Recently, friend of the blog Chris Begley sent me an article about some interesting math facts. Most of them were about probability and how many people misinterpret the likelihood of various events happening based on bad assumptions about probability.

For instance, since you have a 50/50 chance of heads or tails when you flip a coin, it seems logical that if you flipped a coin ten times, you’d get heads five times and tails five times, whereas in reality, it’s common to have runs of one result or the other that fly in the face of that simple 50/50 assumption.

But that wasn’t the fact that caught my eye. I thought it was much more intriguing that not all spaces on a Monopoly board have an equal likelihood of being landed on.

And that can affect how you play. For instance, if you believe each spot has an equal chance of being landed on — 1 in 40, given the 40 squares on the board — you might opt to buy all three colors in a given area to give yourself a 3/40 chance (7.5%), or you might go for all 4 railroads to give yourself a 4/40 chance (10%).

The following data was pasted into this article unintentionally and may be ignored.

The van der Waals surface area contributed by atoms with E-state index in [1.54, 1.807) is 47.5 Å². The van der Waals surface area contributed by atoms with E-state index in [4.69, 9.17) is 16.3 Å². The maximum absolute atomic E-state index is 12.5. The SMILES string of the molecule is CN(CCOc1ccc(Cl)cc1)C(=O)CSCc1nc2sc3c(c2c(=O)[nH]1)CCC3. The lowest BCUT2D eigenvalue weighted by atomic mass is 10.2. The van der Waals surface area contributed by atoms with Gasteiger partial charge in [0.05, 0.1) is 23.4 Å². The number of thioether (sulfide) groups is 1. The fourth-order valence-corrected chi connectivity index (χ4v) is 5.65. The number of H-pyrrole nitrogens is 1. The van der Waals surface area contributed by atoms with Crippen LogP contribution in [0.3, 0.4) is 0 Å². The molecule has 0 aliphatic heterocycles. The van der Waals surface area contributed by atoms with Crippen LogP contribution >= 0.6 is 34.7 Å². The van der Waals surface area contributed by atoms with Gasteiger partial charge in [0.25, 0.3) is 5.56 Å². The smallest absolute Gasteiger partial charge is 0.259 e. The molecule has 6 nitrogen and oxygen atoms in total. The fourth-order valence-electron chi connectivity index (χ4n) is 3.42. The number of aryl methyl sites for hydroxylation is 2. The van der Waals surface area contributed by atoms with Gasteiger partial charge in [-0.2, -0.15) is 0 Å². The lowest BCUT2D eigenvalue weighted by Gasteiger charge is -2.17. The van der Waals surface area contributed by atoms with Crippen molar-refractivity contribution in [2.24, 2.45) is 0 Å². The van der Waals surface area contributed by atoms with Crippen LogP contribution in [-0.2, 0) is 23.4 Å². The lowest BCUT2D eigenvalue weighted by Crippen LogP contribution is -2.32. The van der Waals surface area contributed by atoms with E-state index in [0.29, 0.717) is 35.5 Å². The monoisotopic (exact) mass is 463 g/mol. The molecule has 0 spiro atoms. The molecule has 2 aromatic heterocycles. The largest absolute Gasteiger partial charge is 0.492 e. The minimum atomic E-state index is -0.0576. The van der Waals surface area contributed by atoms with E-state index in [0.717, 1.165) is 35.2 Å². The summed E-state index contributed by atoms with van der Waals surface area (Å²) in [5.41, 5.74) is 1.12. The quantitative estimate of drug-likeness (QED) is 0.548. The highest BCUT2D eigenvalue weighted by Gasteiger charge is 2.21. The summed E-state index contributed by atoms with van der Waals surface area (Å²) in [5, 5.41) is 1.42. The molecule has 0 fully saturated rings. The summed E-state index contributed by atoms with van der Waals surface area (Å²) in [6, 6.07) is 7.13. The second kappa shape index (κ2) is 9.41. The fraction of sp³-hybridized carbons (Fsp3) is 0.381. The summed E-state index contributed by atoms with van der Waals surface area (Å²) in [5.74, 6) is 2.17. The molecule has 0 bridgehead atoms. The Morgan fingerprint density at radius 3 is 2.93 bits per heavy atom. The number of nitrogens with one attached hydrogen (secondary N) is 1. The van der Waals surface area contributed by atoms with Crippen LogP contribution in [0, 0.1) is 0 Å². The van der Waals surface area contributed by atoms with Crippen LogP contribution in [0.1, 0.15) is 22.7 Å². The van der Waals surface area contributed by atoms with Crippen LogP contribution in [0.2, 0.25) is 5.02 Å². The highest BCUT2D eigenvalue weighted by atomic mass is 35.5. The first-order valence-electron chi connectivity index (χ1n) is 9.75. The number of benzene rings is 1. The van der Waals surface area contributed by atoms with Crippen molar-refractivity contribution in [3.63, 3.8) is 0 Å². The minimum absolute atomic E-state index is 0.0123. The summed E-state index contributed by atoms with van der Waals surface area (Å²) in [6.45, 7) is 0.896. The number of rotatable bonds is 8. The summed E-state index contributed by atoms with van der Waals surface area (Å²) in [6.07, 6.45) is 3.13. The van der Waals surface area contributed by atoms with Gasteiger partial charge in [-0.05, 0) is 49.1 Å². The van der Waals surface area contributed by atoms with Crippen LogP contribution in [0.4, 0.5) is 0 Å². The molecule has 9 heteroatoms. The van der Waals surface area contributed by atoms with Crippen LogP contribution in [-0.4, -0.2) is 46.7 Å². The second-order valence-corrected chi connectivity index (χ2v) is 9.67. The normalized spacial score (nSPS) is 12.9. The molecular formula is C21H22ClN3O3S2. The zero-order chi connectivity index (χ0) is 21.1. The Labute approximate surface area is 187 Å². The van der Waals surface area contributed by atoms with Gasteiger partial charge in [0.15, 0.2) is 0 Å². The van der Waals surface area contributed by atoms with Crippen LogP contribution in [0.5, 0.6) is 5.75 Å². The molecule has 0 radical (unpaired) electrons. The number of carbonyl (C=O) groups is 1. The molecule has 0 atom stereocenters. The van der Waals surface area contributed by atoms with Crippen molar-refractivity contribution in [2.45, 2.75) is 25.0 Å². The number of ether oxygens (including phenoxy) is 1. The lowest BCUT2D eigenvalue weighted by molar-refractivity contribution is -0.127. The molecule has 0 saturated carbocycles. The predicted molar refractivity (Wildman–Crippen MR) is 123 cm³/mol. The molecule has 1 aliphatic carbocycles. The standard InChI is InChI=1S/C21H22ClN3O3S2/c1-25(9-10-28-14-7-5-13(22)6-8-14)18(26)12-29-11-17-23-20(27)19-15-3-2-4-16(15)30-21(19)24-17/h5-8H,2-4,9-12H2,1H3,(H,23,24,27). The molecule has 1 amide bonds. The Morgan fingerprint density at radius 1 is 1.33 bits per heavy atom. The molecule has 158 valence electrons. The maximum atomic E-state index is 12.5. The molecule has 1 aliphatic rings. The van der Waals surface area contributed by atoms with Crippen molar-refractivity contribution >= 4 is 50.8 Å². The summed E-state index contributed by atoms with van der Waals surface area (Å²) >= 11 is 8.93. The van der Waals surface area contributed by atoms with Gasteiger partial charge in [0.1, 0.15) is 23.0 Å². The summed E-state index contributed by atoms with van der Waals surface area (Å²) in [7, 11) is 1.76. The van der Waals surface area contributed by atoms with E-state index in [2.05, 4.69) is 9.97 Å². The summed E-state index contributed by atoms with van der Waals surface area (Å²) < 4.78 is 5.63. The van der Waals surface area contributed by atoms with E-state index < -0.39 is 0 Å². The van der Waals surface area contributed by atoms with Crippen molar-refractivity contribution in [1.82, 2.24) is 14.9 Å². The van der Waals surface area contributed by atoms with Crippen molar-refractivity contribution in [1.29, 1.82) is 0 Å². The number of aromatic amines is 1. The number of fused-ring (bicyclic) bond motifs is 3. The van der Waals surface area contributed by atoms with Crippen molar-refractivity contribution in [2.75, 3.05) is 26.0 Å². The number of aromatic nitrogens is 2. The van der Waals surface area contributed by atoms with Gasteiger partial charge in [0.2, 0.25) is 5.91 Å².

[A breakdown of spaces and likelihood of landing, based on the UK version.
(Chance and Community Chest cards differ between UK and US versions,
though probabilities for spaces in the US version are quite similar.)]

But that’s not how Monopoly actually works. Some spaces are far more likely than others. This is partly due to rolling two dice every time you move (which makes 6, 7, or 8 spaces the most likely results). There are also rule cards that make some squares more likely than others.

The most common space to land on is Jail (due in no small part to the Go to Jail square and where Chance and Community Chest cards send you). The most common PROPERTY to land on is Illinois Avenue, followed by B&O Railroad, Tennessee Avenue, New York Avenue, and Reading Railroad.

[A breakdown of space probabilities for the US version of the game.]

On the flip side, Mediterranean Avenue is the least likely to be landed on, followed by Baltic Avenue, Luxury Tax, Park Place, and Oriental Avenue. (Again, the Go to Jail square comes into play, as Park Place is seven squares away and the most common dice roll is 7.)